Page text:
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Wrongfully convicted man is spared more prison time

A federal judge looked at Josue Ortiz Monday and saw a victim, not a murderer.

He also spared Ortiz more prison time and, at the end of his court appearance, walked off the bench and shook his hand.

“This is an extraordinary case,” said U.S. District Judge Lawrence J. Vilardo. “It really is.”

Ortiz, who had already spent a decade behind bars for a double murder he didn’t commit, walked out of court a free man, spared more prison time on an unrelated weapons conviction.

The judge pointed to Ortiz’s history of mental illness and 10 years of wrongful imprisonment, and instead gave him three years of probation.

“It’s not been easy,” Ortiz said afterward. “Thank God, it ended well.”

Ortiz’s case made headlines when it became clear he was wrongfully convicted of the murders of Nelson and Miguel Camacho 12 years ago. His conviction stemmed from a false confession to Buffalo police.

Years later, the FBI’s Safe Streets Task Force reopened the murder investigation, and prosecutors eventually charged three other men – Brandon Jonas, Efrain “Cheko” Hidalgo and Misael Montalvo – with the two murders. Jonas and Hidalgo have admitted taking part in the killings.

Finally vindicated of the two murders, Ortiz was released in late 2014, but soon found himself in trouble again.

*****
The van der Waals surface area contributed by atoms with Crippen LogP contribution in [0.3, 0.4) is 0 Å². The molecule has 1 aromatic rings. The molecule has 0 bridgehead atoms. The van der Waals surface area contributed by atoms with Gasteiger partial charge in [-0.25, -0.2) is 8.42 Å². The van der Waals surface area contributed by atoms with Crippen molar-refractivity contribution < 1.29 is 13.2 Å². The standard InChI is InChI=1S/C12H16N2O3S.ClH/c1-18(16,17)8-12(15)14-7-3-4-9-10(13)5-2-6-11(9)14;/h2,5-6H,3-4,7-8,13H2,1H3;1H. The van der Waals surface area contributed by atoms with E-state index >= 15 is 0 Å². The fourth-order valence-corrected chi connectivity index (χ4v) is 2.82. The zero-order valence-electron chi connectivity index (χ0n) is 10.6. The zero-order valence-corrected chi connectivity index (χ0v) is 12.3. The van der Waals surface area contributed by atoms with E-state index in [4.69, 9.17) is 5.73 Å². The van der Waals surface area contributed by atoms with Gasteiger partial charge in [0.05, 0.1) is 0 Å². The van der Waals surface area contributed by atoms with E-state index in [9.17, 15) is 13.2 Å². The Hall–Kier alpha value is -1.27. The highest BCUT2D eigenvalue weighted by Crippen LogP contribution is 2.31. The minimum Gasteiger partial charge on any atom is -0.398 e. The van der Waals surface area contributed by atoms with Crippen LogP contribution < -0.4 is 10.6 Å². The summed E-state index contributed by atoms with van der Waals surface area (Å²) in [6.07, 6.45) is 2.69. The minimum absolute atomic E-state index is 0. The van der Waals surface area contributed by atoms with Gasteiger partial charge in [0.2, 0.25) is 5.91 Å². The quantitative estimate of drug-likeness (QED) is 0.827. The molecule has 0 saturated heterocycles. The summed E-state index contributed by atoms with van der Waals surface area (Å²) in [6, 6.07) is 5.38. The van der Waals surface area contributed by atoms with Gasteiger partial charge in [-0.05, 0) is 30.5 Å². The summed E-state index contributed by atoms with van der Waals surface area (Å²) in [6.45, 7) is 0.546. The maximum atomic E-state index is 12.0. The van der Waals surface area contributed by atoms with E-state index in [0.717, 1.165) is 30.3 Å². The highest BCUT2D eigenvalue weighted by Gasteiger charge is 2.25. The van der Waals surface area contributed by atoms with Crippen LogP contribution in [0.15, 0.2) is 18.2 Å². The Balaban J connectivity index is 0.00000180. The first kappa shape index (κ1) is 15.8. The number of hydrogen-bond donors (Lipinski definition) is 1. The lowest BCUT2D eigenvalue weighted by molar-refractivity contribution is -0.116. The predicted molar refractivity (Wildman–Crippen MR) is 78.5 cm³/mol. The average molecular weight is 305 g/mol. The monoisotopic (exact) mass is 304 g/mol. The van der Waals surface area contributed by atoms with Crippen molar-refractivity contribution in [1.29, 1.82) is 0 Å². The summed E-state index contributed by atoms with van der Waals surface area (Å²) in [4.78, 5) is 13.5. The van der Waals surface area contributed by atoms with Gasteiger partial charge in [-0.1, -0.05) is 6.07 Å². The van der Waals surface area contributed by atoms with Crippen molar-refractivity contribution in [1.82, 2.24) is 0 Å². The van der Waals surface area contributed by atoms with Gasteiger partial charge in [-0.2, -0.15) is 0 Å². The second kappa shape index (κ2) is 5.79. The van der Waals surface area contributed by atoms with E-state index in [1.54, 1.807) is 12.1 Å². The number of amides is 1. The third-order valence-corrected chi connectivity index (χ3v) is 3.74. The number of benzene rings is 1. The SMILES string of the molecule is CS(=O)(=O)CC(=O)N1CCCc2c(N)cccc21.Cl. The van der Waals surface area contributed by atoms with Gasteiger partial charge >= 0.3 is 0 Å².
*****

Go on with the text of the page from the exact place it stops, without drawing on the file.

“I’m so sorry about the whole situation,” he told Vilardo Monday. “I made a terrible mistake.”

Now 34, Ortiz pleaded guilty earlier this year to being a felon in possession of a firearm. As part of his plea deal with prosecutors, he admitted buying a 12-gauge shotgun shortly after his release from prison even though he had a felony conviction from his teenage years in Puerto Rico.

Assistant U.S. Attorney Michael Adler said Ortiz was found with the shotgun when Niagara Falls police responded to a 911 call at his home last year. Ortiz says he bought the gun for safety.

“On the day of this incident, he was off his medications,” said John Humann, an assistant federal public defender. “He’s done everything right since then.”

During Monday’s court appearance, Vilardo asked Ortiz about his mental illness and stressed the need for him to stay on his medication. Ortiz says he has been diagnosed at various times with bipolar disorder, manic depressive disorder and schizophrenia.

“You need to take that medication,” the judge said. “You’re clearly a wonderful person when you take that medication.”

Shortly after his arrest last year, Ortiz filed a lawsuit over his 2004 wrongful confession and conviction.

In the suit, Ortiz claims Buffalo police detectives coerced him into signing the confession that sent him to prison for up to 25 years. He also claims the Erie County District Attorney’s Office waited too long to support his release from prison.

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